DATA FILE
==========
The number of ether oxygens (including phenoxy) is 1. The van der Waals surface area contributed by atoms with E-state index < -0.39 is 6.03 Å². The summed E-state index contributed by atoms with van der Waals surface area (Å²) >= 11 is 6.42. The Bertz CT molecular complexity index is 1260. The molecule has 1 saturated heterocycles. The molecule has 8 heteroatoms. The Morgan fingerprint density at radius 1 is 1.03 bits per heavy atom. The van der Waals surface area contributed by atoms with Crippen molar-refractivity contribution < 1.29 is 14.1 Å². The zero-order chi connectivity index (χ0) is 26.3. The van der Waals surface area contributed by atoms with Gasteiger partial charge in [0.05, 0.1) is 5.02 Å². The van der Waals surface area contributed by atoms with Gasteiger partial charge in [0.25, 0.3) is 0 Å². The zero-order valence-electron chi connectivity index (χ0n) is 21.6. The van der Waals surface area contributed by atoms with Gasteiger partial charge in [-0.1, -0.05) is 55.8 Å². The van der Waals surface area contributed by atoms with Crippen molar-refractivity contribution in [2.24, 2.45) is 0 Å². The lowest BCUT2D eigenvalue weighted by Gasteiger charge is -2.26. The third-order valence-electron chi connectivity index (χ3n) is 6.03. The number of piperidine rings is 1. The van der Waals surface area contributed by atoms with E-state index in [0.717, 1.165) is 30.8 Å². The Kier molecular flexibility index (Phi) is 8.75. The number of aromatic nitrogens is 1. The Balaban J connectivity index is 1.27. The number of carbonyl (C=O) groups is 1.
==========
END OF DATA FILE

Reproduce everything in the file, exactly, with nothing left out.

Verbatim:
The number of ether oxygens (including phenoxy) is 1. The van der Waals surface area contributed by atoms with E-state index < -0.39 is 6.03 Å². The summed E-state index contributed by atoms with van der Waals surface area (Å²) >= 11 is 6.42. The Bertz CT molecular complexity index is 1260. The molecule has 1 saturated heterocycles. The molecule has 8 heteroatoms. The Morgan fingerprint density at radius 1 is 1.03 bits per heavy atom. The van der Waals surface area contributed by atoms with Crippen molar-refractivity contribution < 1.29 is 14.1 Å². The zero-order chi connectivity index (χ0) is 26.3. The van der Waals surface area contributed by atoms with Gasteiger partial charge in [0.05, 0.1) is 5.02 Å². The van der Waals surface area contributed by atoms with Gasteiger partial charge in [0.25, 0.3) is 0 Å². The zero-order valence-electron chi connectivity index (χ0n) is 21.6. The van der Waals surface area contributed by atoms with Gasteiger partial charge in [-0.1, -0.05) is 55.8 Å². The van der Waals surface area contributed by atoms with Crippen molar-refractivity contribution in [2.24, 2.45) is 0 Å². The lowest BCUT2D eigenvalue weighted by Gasteiger charge is -2.26. The third-order valence-electron chi connectivity index (χ3n) is 6.03. The number of piperidine rings is 1. The van der Waals surface area contributed by atoms with E-state index in [0.717, 1.165) is 30.8 Å². The Kier molecular flexibility index (Phi) is 8.75. The number of aromatic nitrogens is 1. The Balaban J connectivity index is 1.27. The number of carbonyl (C=O) groups is 1.